Branch Rickey, a 1904 graduate, was named the most influential figure of the 20th century in sports by ESPN. A leader in the Civil Rights Movement, he spearheaded the integration of major league baseball in the 1940s, when he signed Jackie Robinson to play for the Brooklyn Dodgers.
Ohio Wesleyan produced this video honoring Branch Rickey in 2011.
Then president and general manager of the Brooklyn Dodgers, Rickey knew that in order for baseball to be truly “the national pastime,” a long tradition of whites-only would have to be broken. With some help and cooperation from baseball commissioner A.B. “Happy” Chandler and, eventually, the other Brooklyn players, Rickey and Jackie Robinson made history by integrating the long-segregated game.
The roots of Rickey's convictions about justice and equality reach back to his days as an Ohio Wesleyan student, and his OWU experiences foreshadowed his promotion of Robinson.
Student, Athlete, Coach, Leader
Branch Rickey was such a talented catcher on the OWU baseball team in 1901-02 that he was offered a professional baseball contract while still at OWU. Upon signing, he became ineligible to continue playing at OWU, so he became the team's coach during his junior and senior seasons.
His great success continued as the OWU coach. In fact, his 1904 championship team won 14 games, a school record that would stand for 81 years.
An Incident that Changed His Life
But Branch Rickey's success on the field was nothing compared to his impact off the field. Rickey encountered racism firsthand as a player and coach, as some other teams refused to play OWU and as hotels denied them accommodation. Rickey's OWU teams in 1903 and 1904 were racially integrated, with Charles Thomas, a black student from Zanesville, Ohio, and one of the first black students in college baseball. (Thomas is in the back row, center, and Rickey back row, far right, in this photo of the 1904 team.)
During that season, Thomas was denied lodging at a hotel in South Bend, Indiana. Rickey refused to take that answer and was able to convince the hotel manager to allow Thomas to stay in his room as an unregistered guest, but the event — and the sight of Thomas sitting on the bed weeping — were burned into his memory and proved to be his inspiration in Brooklyn.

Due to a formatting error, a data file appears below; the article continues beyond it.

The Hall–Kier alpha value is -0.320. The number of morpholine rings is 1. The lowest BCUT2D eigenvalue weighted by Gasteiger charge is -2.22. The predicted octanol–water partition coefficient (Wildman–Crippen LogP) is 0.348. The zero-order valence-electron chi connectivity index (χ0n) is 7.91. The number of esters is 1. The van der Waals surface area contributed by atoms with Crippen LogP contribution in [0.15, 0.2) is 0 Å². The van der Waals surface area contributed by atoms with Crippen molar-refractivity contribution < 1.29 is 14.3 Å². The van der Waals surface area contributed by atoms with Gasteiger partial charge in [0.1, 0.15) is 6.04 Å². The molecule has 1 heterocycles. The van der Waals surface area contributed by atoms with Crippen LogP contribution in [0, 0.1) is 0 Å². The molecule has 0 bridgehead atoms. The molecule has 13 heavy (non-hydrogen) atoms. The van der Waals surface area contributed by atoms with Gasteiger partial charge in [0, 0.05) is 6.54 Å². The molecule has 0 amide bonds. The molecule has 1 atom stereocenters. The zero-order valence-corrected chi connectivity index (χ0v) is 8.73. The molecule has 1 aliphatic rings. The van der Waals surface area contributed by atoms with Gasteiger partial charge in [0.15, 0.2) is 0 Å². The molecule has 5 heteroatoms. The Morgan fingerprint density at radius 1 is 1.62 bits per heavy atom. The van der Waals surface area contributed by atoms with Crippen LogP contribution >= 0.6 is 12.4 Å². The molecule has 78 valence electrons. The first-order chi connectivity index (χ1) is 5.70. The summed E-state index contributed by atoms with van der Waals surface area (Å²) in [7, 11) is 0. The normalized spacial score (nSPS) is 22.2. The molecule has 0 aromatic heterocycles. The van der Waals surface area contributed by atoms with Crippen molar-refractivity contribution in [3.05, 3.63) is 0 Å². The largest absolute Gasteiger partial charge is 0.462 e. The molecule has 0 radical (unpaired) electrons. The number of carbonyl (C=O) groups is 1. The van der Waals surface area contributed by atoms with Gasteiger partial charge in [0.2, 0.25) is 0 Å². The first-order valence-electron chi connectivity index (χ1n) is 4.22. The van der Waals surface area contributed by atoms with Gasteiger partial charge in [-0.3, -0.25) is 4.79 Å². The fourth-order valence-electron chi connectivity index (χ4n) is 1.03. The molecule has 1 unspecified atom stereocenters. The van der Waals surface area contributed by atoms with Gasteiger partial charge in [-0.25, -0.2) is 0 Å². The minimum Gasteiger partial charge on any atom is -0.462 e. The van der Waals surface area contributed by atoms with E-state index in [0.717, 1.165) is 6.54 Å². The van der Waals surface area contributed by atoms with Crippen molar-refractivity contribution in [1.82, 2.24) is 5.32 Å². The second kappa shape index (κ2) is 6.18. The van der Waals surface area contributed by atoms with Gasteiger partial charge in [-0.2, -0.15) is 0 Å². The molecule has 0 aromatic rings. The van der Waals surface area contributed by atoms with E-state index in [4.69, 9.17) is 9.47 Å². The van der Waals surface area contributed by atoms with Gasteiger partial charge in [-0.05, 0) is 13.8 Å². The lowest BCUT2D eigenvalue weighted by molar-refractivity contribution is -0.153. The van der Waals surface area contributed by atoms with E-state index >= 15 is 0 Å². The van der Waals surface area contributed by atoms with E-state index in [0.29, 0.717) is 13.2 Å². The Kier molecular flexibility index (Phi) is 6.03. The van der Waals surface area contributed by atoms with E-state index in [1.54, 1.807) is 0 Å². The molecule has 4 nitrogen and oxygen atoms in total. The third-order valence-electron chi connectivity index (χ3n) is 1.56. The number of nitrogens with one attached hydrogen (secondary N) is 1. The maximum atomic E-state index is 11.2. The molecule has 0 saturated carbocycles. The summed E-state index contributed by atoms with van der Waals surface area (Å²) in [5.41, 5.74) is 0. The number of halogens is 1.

Years later, actor Harrison Ford told this story in the movie 42.
Moral Leadership and Innovation
Born in a farming community in southern Ohio, Rickey had a strong interest in sports, academics, and business — but his moral and religious beliefs always came first. He put his baseball career in jeopardy by refusing to play for the Cincinnati Reds on Sundays. In later years, he stipulated in his contracts as a manager, general manager, and president that he would not manage or even be in the ballpark on Sundays — all to honor a promise he made his mother before signing his first professional playing contract years earlier.
While still playing professional baseball in the summers, he returned to Ohio Wesleyan to coach and teach for several years before returning full-time to major league front offices. Rickey also was credited with developing the farm system of minor league teams while with the St. Louis Cardinals in the 1920s and 1930s and pioneering the use of batting helmets while with the Pittsburgh Pirates in the 1950s. After his stint with the Pirates, his plans to begin a third major league helped prompt the first expansion of Major League Baseball.
Rickey’s dedication to Ohio Wesleyan was a lifetime commitment. He frequently returned to Delaware and served as a lifetime trustee. At the time of his death in 1965, he was national chairman of the University’s capital campaign.
As one measure of its gratitude, Ohio Wesleyan named its new sports facility the Branch Rickey Physical Education Center, dedicated to his memory in 1976.